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November 24, 2022 10:41 am
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Excluding Zionist Voices Will Not Bring Us Closer to Peace

avatar by Asher Stern

Opinion

One of the campus buildings at the University of California, Berkeley. Photo: Max Pixel/Creative Commons.

I am a proud Jew and Zionist.

This statement would prevent me from speaking at nine student clubs at the University of California, Berkeley Law School, following their August 2022 decision to ban any Zionist speakers at their club events, and encouraging others to follow suit, which reportedly five more did.

How does this new policy promote anything but hatred of individuals whose identity they disagree with? These clubs, who claim to seek a “safe space” for all, are, in fact, creating the opposite. When dialogue is shut down because of someone’s identity, it simply breeds hatred and division.

How can it be that registered clubs at a state-funded university, in 2022, can openly discriminate against Jewish and Zionist students, faculty, and visitors based on who they are? If that isn’t blatant bigotry based on ethnic and religious identity, what is?

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This very question was raised in a complaint filed with the US Department of Education’s Office of Human Rights against Berkeley Law School by the International Legal Forum and attorney Gabriel Groisman, which argues that the actions of these clubs violate Title VI of the Civil Rights Act (1964) and its prohibition of discrimination based on “race, color, and national origin” at institutions that receive Federal funding.

It’s the year 2022, and far too many Jewish students are afraid to express support for Israel’s very existence out of fear of reprisals and exclusion.

This fear puts them in an untenable position of having to denounce something that is core to their identity, just so they can feel safe on their own campuses. Unsurprisingly, the defense that antisemites use to mask their discrimination is that they are “not antisemites, merely anti-Zionists.”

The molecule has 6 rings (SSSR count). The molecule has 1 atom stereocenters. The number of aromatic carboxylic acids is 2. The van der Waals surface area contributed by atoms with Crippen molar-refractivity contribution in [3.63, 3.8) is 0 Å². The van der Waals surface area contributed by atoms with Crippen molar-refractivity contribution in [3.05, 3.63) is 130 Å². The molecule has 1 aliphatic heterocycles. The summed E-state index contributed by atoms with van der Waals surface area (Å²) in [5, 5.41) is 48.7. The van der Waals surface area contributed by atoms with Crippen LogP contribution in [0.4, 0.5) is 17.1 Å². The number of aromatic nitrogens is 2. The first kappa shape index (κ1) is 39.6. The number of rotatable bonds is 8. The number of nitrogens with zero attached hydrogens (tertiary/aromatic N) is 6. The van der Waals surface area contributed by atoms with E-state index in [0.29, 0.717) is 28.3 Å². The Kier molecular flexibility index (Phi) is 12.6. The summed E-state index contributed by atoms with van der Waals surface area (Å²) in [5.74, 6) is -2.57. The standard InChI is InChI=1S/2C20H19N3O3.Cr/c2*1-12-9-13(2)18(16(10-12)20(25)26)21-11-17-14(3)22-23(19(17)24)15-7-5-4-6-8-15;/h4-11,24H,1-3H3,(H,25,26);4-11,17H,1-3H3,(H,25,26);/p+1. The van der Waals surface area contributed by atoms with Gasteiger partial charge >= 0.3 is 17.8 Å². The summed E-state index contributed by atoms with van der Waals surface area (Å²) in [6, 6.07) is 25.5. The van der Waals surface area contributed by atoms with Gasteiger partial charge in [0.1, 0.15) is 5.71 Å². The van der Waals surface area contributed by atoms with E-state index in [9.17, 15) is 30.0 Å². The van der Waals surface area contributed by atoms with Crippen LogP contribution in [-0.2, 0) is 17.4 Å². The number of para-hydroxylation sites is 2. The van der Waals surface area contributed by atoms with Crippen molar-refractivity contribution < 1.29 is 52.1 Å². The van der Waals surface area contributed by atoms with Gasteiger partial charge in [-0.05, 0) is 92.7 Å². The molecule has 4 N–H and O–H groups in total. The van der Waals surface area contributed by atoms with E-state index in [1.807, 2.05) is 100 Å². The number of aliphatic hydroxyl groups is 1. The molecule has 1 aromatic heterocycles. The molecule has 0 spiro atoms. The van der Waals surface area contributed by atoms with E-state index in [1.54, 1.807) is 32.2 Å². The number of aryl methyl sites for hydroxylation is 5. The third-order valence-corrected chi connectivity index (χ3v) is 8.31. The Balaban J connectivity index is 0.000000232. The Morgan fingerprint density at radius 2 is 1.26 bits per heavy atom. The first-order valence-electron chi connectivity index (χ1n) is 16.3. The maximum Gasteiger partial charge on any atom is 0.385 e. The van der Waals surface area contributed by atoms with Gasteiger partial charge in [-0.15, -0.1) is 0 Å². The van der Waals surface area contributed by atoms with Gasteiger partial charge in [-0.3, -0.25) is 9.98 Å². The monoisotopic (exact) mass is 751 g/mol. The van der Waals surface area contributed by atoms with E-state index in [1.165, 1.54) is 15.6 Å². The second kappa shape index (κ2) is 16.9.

The late UK Chief Rabbi Jonathan Sacks aptly referred to antisemitism as a “mutating virus.” He went on to say that “In the Middle Ages, Jews were hated because of their religion. In the nineteenth and early twentieth century they were hated because of their race. Today they are hated because of their nation state, the state of Israel. It takes different forms, but it remains the same thing: the view that Jews have no right to exist as free and equal human beings.”

The core of Zionism is the Jewish people’s right to self-determination in their ancestral homeland, the Land of Israel. Regardless of their stream of Judaism, the overwhelming majority of American Jews in the United States view caring about Israel as an essential or important part of what being Jewish means to them.

For many Jews, Israel is a pillar of their faith, history, ethnicity, and sense of nationhood .

While they certainly differ on their perceptions of Israeli policies and actions, for American Jews, Israel is an integral part of who they are. That’s why bans on Zionists and all those who support the State of Israel are antisemitic.

The demonization of Zionism has become so prevalent and mainstream, that such discrimination against it has become acceptable. People are attacked on social media for their support of Israel. Clubs like those at Berkeley Law School ban Zionist speakers. In addition, there is the marked and worrying rise of physical violence and threats against Jews.

We all need to pause, and think what would happen if the word Zionist was replaced with any other belief, nation, religion, or faith. Would that be acceptable? The answer is no, and rightfully so.

In the eyes of those that hate Israel, or those who have accepted the false propaganda spread against it, in order to ensure that Palestinian students feel included, an environment must be created where pro-Israel Jews and Zionist students feel excluded. Why does one need to come at the expense of the other? This phenomenon is being seen not only at Berkeley, but on campuses all over the US. Groups use the Palestinian cause as a shield to hide their blanket antisemitism.

If we want to make a change and ensure a “safe space” for everyone, we cannot allow the exclusion and discrimination of any group. We must allow dialogue without bigotry. The demonization of Zionism must not be allowed to flourish.

The Jewish people, like all others, are entitled to the right to self-determination, and Zionist students should be able to express their beliefs proudly, without fear of being attacked and disenfranchised.

Asher Stern is the Project Manager at the International Legal Forum, an Israel based network of over 4,000 lawyers and activists around the world, standing up for Israel and combating antisemitism in the international legal arena. Asher has a BA in Government, Strategy and Diplomacy from the IDC, and an MA in International Relations from the Hebrew University.

The opinions presented by Algemeiner bloggers are solely theirs and do not represent those of The Algemeiner, its publishers or editors. If you would like to share your views with a blog post on The Algemeiner, please be in touch through our Contact page.

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